“There is a lot of what I call ‘sweetheart deals’ that have been happening in the students’ union for the last decade,” Bartlett said. “This was not that, but I knew that no matter what kind of process that I go through, that’s the way that it’s going to come out in the media.”
She said the job was advertised through the RSU’s normal channels and Campagna was the only person from Ryerson to apply. “We did everything that we could to make sure that it was the qualifications and not the relationship with the student” that determined the successful candidate, she said.
Massa says she was not offered another position and had no opportunity to apply for general manager because she thought she already had a job. She had been on extended leave since April, using saved vacation time. She started parental leave on Sept. 1, when her daughter was born. Under the Employment Standards Act, she was entitled to another 21 weeks for a total 35 weeks of leave.
Social media has exploded since the news of the firings broke, with many attacking the decision to fire a new mother still on parental leave.
Bartlett said the decision “had nothing to do with the people that were in the role.”
The RSU’s statement says the terminations had the support of the board of directors, but two members say the board never voted on them at all. Board members Angelyn Francis, a fourth-year journalism student, and Zahra Islam, director of community services, also say they don’t know who wrote the RSU statement.
However, Bartlett said the dissenters had expressed their concerns, but the majority of the board was “very strongly in in favor of this decision.”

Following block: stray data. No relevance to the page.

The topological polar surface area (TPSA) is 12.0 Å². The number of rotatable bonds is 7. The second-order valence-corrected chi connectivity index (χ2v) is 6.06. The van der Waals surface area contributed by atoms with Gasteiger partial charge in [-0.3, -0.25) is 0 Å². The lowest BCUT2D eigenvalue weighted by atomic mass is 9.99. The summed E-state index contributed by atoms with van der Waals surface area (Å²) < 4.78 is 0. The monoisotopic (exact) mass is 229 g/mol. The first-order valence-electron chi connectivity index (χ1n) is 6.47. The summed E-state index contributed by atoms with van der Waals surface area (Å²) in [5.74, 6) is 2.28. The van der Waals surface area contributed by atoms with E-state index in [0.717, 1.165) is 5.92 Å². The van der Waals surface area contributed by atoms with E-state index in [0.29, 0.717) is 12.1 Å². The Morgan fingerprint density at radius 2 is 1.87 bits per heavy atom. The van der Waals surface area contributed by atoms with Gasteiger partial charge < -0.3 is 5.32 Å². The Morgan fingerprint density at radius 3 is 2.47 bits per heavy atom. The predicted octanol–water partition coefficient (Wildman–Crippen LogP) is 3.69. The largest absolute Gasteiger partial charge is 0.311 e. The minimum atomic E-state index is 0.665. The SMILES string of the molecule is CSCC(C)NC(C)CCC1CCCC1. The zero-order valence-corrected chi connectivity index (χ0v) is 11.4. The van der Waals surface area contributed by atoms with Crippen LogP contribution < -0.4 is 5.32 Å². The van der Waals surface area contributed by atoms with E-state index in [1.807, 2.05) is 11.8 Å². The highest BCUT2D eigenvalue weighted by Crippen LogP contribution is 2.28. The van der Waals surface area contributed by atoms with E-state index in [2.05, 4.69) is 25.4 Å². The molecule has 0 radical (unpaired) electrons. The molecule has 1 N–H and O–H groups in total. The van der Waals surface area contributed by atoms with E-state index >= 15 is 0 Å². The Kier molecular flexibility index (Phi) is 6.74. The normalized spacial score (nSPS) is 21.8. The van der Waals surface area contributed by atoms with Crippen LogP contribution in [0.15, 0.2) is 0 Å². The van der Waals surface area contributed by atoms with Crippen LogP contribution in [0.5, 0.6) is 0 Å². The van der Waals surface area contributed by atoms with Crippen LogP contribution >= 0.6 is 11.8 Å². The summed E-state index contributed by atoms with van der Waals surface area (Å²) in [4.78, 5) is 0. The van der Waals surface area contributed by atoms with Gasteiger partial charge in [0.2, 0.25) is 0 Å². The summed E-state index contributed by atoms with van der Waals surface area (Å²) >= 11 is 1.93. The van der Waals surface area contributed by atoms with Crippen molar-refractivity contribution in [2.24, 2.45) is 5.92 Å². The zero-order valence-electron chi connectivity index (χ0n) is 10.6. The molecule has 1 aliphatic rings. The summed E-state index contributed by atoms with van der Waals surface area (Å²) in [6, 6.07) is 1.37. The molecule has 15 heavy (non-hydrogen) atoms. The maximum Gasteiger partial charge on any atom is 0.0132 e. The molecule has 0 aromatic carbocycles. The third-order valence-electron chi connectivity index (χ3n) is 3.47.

In an interview with The Ryersonian, Massa said her dismissal was unjust. She had never worked with current RSU executives who took office on May 1. “I was shocked,” she said. “It blindsided me. I had no idea where it came from.”
Under Ontario law, employees returning from parental leave must be reinstated to their former jobs, or a comparable position if their job no longer exists. However, it is legal in Ontario to terminate employees on parental leave, so long as they were not let go specifically for taking leave.
Massa and Skvirsky’s role included advising and assisting the executives, transitioning new executives, implementing policies, co-ordinating communication, outreach and long-term goals. They also supervised several staff, including all the equity service centres and their supervisors.
According to Skvirsky, the general manager will now have about 90 per cent of their former duties, including all staff reporting to her.